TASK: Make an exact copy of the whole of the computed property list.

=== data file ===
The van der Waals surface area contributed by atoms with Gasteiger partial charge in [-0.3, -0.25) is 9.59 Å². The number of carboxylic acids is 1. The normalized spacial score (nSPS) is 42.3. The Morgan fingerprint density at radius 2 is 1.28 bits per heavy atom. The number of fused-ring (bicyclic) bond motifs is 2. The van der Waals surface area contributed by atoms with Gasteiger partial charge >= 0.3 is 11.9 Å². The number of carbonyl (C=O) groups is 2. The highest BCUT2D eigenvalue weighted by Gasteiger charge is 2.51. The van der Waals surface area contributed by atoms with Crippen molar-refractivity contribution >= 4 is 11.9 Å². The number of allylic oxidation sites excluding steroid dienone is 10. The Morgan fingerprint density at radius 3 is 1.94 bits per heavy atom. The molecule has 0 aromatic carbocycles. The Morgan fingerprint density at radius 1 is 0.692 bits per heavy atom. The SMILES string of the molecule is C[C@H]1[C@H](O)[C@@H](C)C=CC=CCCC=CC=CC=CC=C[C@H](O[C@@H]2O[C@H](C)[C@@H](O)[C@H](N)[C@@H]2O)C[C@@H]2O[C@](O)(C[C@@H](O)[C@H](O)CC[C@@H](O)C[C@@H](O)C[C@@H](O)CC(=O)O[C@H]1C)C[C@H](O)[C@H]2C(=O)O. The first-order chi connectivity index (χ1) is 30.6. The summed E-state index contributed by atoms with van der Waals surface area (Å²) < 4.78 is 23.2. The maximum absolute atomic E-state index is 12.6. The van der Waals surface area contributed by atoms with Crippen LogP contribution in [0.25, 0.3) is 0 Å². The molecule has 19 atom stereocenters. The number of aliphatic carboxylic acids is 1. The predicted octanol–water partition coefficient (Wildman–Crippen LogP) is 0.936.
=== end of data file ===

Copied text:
The van der Waals surface area contributed by atoms with Gasteiger partial charge in [-0.3, -0.25) is 9.59 Å². The number of carboxylic acids is 1. The normalized spacial score (nSPS) is 42.3. The Morgan fingerprint density at radius 2 is 1.28 bits per heavy atom. The number of fused-ring (bicyclic) bond motifs is 2. The van der Waals surface area contributed by atoms with Gasteiger partial charge >= 0.3 is 11.9 Å². The number of carbonyl (C=O) groups is 2. The highest BCUT2D eigenvalue weighted by Gasteiger charge is 2.51. The van der Waals surface area contributed by atoms with Crippen molar-refractivity contribution >= 4 is 11.9 Å². The number of allylic oxidation sites excluding steroid dienone is 10. The Morgan fingerprint density at radius 3 is 1.94 bits per heavy atom. The molecule has 0 aromatic carbocycles. The Morgan fingerprint density at radius 1 is 0.692 bits per heavy atom. The SMILES string of the molecule is C[C@H]1[C@H](O)[C@@H](C)C=CC=CCCC=CC=CC=CC=C[C@H](O[C@@H]2O[C@H](C)[C@@H](O)[C@H](N)[C@@H]2O)C[C@@H]2O[C@](O)(C[C@@H](O)[C@H](O)CC[C@@H](O)C[C@@H](O)C[C@@H](O)CC(=O)O[C@H]1C)C[C@H](O)[C@H]2C(=O)O. The first-order chi connectivity index (χ1) is 30.6. The summed E-state index contributed by atoms with van der Waals surface area (Å²) < 4.78 is 23.2. The maximum absolute atomic E-state index is 12.6. The van der Waals surface area contributed by atoms with Crippen LogP contribution in [0.25, 0.3) is 0 Å². The molecule has 19 atom stereocenters. The number of aliphatic carboxylic acids is 1. The predicted octanol–water partition coefficient (Wildman–Crippen LogP) is 0.936.